It’s been almost 23 years since the driving theory test was introduced, but how well would you fare if you had to take your test again?
New research* from MoneySuperMarket reveals that men are more confident than women, with 49% thinking they would pass their driving theory test again, compared to 38% of women.
Younger drivers are also more confident, with over half (59%) of 18-24 year olds believing they’d answer the questions correctly, compared to 39% of those aged 45-54.
Despite this level of confidence, when asked a selection of questions from the official Driver and Vehicle Standards Agency (DVSA) theory test, only 11% of drivers answered every question correctly.
The most challenging question related to ‘the colour of the reflective studs between a motorway and its slip road’, with 68% of drivers getting the answer wrong.
Men answered more questions correctly than women – 53% versus 47%.
You can see how well you would do with our quiz later on.
Men vs women
But how do men and women actually fare when it comes to the real thing?
Using data from the DVSA and Department for Transport, we’ve looked at how well men and women perform on both the theory and the practical test.
DVSA and DfT. Great Britain, 2018
DVSA and DfT. Great Britain, 2018
In fact, women tend to have a higher pass rate for the theory test – even though men are more confident about passing - but men are more likely to pass the practical test.
Last year, the average pass rate for the theory test was 4% higher for women than men, but for the practical test men had a 7% higher pass rate.
Did you pass first time?
Taking your practical driving test can be nerve-wracking, so it’s perhaps not surprising that the pass rate for 2017-2018 was slightly higher second time round than first:
DVSA and DfT. Great Britain, 2017-2018 financial year
This applies to both men and women. For men, the first attempt pass rate stood at 50.4% and second attempt at 51.1%. For women, the first attempt pass rate last year was 43.1%, versus 44.5% second time round.
Where do most of us trip up?
The biggest reason for failing a practical test is pulling out of junctions without looking properly first. This is closely followed by failing to look in your mirrors when manoeuvring.
The full top 10 list is below:
1. Observation at junctions
2. Use of mirrors when changing direction
3. Steering control
4. Turning right at junctions
5. Moving off safely from stationary position
6. Positioning of car on road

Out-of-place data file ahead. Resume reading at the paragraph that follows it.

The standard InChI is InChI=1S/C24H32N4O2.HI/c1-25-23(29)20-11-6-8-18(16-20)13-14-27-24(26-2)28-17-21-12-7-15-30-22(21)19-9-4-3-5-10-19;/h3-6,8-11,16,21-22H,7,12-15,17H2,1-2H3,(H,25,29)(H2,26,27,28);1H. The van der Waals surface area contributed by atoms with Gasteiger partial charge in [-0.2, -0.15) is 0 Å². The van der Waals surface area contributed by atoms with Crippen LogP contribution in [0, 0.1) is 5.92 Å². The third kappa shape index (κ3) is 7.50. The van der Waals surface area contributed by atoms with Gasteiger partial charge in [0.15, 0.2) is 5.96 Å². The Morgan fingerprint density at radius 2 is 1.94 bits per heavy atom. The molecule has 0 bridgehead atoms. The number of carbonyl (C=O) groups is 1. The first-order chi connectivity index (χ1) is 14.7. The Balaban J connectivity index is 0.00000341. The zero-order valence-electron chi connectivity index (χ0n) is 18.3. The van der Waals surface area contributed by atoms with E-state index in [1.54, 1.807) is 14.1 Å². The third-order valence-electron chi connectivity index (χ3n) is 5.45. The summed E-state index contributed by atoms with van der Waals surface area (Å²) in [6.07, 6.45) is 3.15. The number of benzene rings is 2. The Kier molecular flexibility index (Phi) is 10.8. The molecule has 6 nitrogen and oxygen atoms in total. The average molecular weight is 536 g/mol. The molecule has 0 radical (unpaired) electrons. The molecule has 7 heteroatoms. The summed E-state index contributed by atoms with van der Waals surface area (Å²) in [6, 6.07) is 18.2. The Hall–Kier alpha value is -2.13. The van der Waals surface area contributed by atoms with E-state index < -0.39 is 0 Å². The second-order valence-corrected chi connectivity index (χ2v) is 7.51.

7. Control when moving off (such as stalling)
8. Response to traffic lights
9. Reverse parking
10. Response to traffic signs
If you fancy having a go at some of the theory test questions, take a look at our short quiz (answers are at the bottom of the article):
a) In the vehicle handbook
b) In the Highway Code
c) In your vehicle registration certification
d) In your licence documents
a) When you keep pumping the foot brake to prevent skidding
b) When you brake normally but grip the steering wheel tightly
c) When you brake firmly and promptly until you’ve stopped
d) When you apply the handbrake to reduce the stopping distance
c) Door locks
d) Seat belts
a) A two-second time gap
b) One car length
c) Two metres (6 feet 6 inches)
d) Two car lengths
Keeping car insurance costs down
Once you’ve successfully passed your driving test, you’ll need to get your car insurance sorted. This can prove expensive, especially if you’re a young driver, but there are steps you can take to keep costs to a minimum:
- Pay upfront: paying annually for your car insurance is cheaper than paying monthly due to the interest charged on instalments
- Pass Plus: if you complete the government’s Pass Plus scheme, some insurers will lower your insurance premium
- Add a named driver: adding an older, more experienced driver to your policy can bring down the cost of premiums – but make sure the person who does the most driving in the car is listed as the ‘main driver’
- Consider telematics: a data-recording device will be fitted to your car and will monitor your driving style so your insurer can base the price of your policy on how you actually drive
- Increase your excess: a higher voluntary excess will reduce your premium – but make sure you would still be able to afford to pay it
- Compare, compare, compare: shopping around and comparing your options is one of the easiest ways to find the right deal for you
You can read more about car insurance for new drivers in our guide.
*Based on responses from over 2,800 UK drivers